However, the campaigns themselves form the heart of the effort to elect state legislators. They lead most of the voter contact, launch mail and digital programs, and can shape the local messaging and narrative.

These opportunities are especially pertinent in a presidential year, where the risk of “downballot dropoff” is a common phenomenon that requires resources get straight to candidates. We know voters are going to turn out for the presidential campaign in 2020, but if they haven’t heard from the state legislative campaign, many voters simply won’t cast a ballot in that election. State legislative campaigns need their own infrastructure to boost their name ID. Perhaps even more importantly, the issues that matter in a state legislative campaign aren’t going to be the exact same issues being talked about in the presidential race. State legislative candidates need to be able to fund their own, local messaging that will be most successful for their purple district.

Despite their centrality, we find that campaigns themselves are much less likely to receive support from national organizations than caucuses or independent expenditure campaigns. A big reason for this imbalance is campaign compliance. It is easier to work across multiple states by funding these efforts instead of the hundreds of individual campaigns that need to win, which each may have campaign finance limits that reduce how much a single organization can spend. Despite these challenges, we believe Democrats need to redouble their direct-to-candidate efforts in 2020.

Early Money is Critical

State legislative campaigns need money. We need it to get into candidate’s campaign accounts. And we need it early. The earlier the resources are in candidates’ hands, the earlier they can really begin to turn the idea of a campaign into the functioning small business that can win an election. Too often, we find that campaigns do not have assurance that they will meet the funding level they need until September or October. At that point, it is simply too late to deploy the sort of highly effective program needed to win over a purple, GOP-leaning district. If state legislative campaigns can be funded at a practical level by August, they can plan their final push and additional resources allow for deeper deployment of effective messaging. With the rise of digital communications, late money can still be used effectively with digital ads that can be launched the second the money is in. However, for the campaign to be able to successfully implement its plans, it needs the dollars as soon as possible.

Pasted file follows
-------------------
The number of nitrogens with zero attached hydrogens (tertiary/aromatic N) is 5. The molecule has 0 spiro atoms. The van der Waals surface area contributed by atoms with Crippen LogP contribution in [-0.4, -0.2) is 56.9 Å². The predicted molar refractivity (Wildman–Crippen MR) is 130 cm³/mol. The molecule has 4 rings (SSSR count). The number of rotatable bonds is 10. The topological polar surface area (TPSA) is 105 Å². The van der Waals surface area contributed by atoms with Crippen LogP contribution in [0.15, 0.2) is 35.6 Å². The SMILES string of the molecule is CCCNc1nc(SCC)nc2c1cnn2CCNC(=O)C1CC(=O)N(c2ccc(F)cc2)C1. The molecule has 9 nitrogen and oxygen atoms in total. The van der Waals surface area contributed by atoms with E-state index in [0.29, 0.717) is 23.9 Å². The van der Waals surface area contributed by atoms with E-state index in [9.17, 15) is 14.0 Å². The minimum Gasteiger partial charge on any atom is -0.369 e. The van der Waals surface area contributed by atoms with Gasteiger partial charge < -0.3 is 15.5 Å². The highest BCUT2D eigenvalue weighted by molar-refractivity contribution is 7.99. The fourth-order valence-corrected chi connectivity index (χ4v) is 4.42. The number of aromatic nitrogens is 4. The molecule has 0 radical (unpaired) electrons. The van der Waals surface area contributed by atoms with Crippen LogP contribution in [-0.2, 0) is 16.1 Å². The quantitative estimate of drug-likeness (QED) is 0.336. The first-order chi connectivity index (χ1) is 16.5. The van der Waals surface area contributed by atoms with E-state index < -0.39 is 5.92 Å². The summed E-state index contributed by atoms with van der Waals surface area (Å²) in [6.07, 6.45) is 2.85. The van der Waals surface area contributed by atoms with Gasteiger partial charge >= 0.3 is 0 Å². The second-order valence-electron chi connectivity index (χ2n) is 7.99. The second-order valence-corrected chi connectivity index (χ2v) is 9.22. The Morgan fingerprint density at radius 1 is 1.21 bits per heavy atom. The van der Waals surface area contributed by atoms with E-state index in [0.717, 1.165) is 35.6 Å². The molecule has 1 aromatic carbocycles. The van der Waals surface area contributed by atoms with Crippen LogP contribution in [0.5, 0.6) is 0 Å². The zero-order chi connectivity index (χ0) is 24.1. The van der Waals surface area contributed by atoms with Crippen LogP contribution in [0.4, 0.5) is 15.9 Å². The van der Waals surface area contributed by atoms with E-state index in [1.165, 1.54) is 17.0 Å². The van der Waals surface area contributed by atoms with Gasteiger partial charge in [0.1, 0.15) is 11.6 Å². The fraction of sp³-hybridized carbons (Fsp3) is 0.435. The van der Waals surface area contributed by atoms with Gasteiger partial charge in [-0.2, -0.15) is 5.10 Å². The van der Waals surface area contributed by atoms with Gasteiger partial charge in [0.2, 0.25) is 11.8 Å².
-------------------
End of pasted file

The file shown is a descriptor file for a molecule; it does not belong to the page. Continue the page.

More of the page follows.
EveryDistrict’s Strategy

There are three key elements of the money strategy for candidates in 2020. Democrats need to collectively raise the resources so that candidates have the resources that they need to do the basic “blocking and tackling” required of a campaign. These candidates need to be able to control those resources. The earlier the candidates have the money, the more successful the campaigns will be. At EveryDistrict, our strategy is designed to match these facts of the money landscape.

We are one of the only organizations that exclusively supports candidates through direct-to-candidate resources. We do this in a transparent way, providing slates of candidates across the country that individuals can contribute to, so that donors know exactly where their dollars are going. We closely monitor our candidates’ financial performance, so we help to direct resources to the winnable campaigns that most needed a donor’s dollars.

And this year, we are working hard to see if we can get dollars into candidates’ hands earlier. We’ll be launching our first round of endorsements in Texas, Ohio, and North Carolina starting next month, working to drive dollars directly to candidates. With those early resources, we can help candidates get a head start on their GOP opponents and make 2020 a transformative year for the future of the states and the country.